A great variety of trees, shrubs and vines can be found throughout High Park's savannahs, woodlands, forests and manicured areas. Some were planted as ornamentals, including some native to Canada that would not have grown in this location before European settlement. There are also a number of invasive species brought here by birds and other means.
Fortunately, many of High Park's woody species that still remain are typical of the park's native plant communities and would have flourished here for centuries, and perhaps millenia.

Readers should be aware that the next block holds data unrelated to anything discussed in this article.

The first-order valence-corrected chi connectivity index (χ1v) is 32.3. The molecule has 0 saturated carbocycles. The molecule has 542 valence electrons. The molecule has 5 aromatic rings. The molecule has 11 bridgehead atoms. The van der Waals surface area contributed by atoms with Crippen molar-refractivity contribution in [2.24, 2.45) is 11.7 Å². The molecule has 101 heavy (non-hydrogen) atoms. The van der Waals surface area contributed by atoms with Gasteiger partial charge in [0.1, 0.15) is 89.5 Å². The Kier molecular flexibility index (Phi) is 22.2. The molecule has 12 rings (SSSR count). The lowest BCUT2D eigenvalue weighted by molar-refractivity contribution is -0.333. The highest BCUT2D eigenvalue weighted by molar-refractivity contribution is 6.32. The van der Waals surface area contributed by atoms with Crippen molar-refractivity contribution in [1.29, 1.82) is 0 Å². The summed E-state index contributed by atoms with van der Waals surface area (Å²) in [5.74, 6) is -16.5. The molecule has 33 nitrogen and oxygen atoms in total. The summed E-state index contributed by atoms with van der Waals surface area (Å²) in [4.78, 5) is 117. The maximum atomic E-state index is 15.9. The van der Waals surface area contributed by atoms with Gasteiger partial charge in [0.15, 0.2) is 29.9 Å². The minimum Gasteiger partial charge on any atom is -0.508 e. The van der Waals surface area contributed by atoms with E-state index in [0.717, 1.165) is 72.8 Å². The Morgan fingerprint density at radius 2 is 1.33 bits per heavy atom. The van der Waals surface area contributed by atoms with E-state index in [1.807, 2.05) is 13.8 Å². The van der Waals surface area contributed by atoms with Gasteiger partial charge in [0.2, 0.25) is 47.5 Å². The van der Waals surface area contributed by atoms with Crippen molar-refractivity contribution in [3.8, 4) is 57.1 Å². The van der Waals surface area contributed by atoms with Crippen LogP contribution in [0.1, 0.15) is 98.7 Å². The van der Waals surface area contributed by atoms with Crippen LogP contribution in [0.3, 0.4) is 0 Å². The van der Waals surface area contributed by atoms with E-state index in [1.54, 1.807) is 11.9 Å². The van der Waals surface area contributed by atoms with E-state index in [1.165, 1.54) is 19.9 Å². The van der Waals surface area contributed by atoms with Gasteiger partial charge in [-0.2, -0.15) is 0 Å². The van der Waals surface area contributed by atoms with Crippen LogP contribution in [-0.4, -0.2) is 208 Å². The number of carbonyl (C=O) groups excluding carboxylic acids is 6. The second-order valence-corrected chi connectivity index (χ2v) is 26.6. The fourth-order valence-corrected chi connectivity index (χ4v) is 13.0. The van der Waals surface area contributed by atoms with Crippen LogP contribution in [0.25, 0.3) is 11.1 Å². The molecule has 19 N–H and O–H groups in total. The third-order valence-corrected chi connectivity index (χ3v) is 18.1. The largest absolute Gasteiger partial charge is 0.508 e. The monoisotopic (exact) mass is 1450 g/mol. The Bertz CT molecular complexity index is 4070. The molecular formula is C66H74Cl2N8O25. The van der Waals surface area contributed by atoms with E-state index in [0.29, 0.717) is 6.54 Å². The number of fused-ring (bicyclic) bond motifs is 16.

Black Oak (Quercus velutina)
This medium sized tree likes to grow at the top of ridges in well-drained sandy soil. Black oaks grow to 50-80ft or 15-24m and have an open spreading crown. ...The bark is dark gray on the outside and the inner bark is yellow or orange. The inner bark used to be a source of medicine, tannin and yellow dye for cloth the bark was dried and pounded to a powder and the dye was extracted.
The Toronto area is the northern limit of black oak...
Shrubs and vines form part of a well diversified vegetation structure, creating an important mid-level layer between wildflowers and trees. They provide habitat for wildlife, offering nectar to pollinators in spring and summer and berries to birds in the fall.